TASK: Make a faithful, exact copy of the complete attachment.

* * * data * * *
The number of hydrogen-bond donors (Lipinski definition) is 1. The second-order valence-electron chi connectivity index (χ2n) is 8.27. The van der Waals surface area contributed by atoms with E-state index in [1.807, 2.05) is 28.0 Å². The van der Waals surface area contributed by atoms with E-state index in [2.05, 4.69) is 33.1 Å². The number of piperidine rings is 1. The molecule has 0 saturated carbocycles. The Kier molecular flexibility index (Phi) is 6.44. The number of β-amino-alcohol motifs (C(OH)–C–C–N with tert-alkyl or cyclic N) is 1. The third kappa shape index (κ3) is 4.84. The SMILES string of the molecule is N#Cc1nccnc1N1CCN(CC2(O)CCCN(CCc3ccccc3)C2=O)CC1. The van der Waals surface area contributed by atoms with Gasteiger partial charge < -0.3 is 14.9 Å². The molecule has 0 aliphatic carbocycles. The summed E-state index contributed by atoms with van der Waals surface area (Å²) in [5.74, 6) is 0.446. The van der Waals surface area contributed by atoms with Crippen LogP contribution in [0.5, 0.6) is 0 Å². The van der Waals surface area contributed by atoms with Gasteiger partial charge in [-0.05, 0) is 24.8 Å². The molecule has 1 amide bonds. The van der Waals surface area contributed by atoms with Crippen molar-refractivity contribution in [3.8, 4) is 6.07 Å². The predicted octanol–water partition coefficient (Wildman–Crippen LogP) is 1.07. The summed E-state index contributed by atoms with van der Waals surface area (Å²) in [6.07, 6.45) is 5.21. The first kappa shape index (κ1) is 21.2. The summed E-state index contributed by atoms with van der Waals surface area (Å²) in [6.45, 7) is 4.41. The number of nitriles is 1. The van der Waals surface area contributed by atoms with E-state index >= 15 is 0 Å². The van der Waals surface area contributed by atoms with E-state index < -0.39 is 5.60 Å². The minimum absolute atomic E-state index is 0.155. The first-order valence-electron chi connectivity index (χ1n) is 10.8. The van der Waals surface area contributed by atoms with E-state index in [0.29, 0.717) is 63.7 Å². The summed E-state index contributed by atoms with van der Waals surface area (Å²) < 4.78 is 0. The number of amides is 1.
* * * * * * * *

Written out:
The number of hydrogen-bond donors (Lipinski definition) is 1. The second-order valence-electron chi connectivity index (χ2n) is 8.27. The van der Waals surface area contributed by atoms with E-state index in [1.807, 2.05) is 28.0 Å². The van der Waals surface area contributed by atoms with E-state index in [2.05, 4.69) is 33.1 Å². The number of piperidine rings is 1. The molecule has 0 saturated carbocycles. The Kier molecular flexibility index (Phi) is 6.44. The number of β-amino-alcohol motifs (C(OH)–C–C–N with tert-alkyl or cyclic N) is 1. The third kappa shape index (κ3) is 4.84. The SMILES string of the molecule is N#Cc1nccnc1N1CCN(CC2(O)CCCN(CCc3ccccc3)C2=O)CC1. The van der Waals surface area contributed by atoms with Gasteiger partial charge < -0.3 is 14.9 Å². The molecule has 0 aliphatic carbocycles. The summed E-state index contributed by atoms with van der Waals surface area (Å²) in [5.74, 6) is 0.446. The van der Waals surface area contributed by atoms with Crippen LogP contribution in [0.5, 0.6) is 0 Å². The van der Waals surface area contributed by atoms with Gasteiger partial charge in [-0.05, 0) is 24.8 Å². The molecule has 1 amide bonds. The van der Waals surface area contributed by atoms with Crippen molar-refractivity contribution in [3.8, 4) is 6.07 Å². The predicted octanol–water partition coefficient (Wildman–Crippen LogP) is 1.07. The summed E-state index contributed by atoms with van der Waals surface area (Å²) in [6.07, 6.45) is 5.21. The first kappa shape index (κ1) is 21.2. The summed E-state index contributed by atoms with van der Waals surface area (Å²) in [6.45, 7) is 4.41. The number of nitriles is 1. The van der Waals surface area contributed by atoms with E-state index >= 15 is 0 Å². The van der Waals surface area contributed by atoms with E-state index < -0.39 is 5.60 Å². The minimum absolute atomic E-state index is 0.155. The first-order valence-electron chi connectivity index (χ1n) is 10.8. The van der Waals surface area contributed by atoms with E-state index in [0.29, 0.717) is 63.7 Å². The summed E-state index contributed by atoms with van der Waals surface area (Å²) < 4.78 is 0. The number of amides is 1.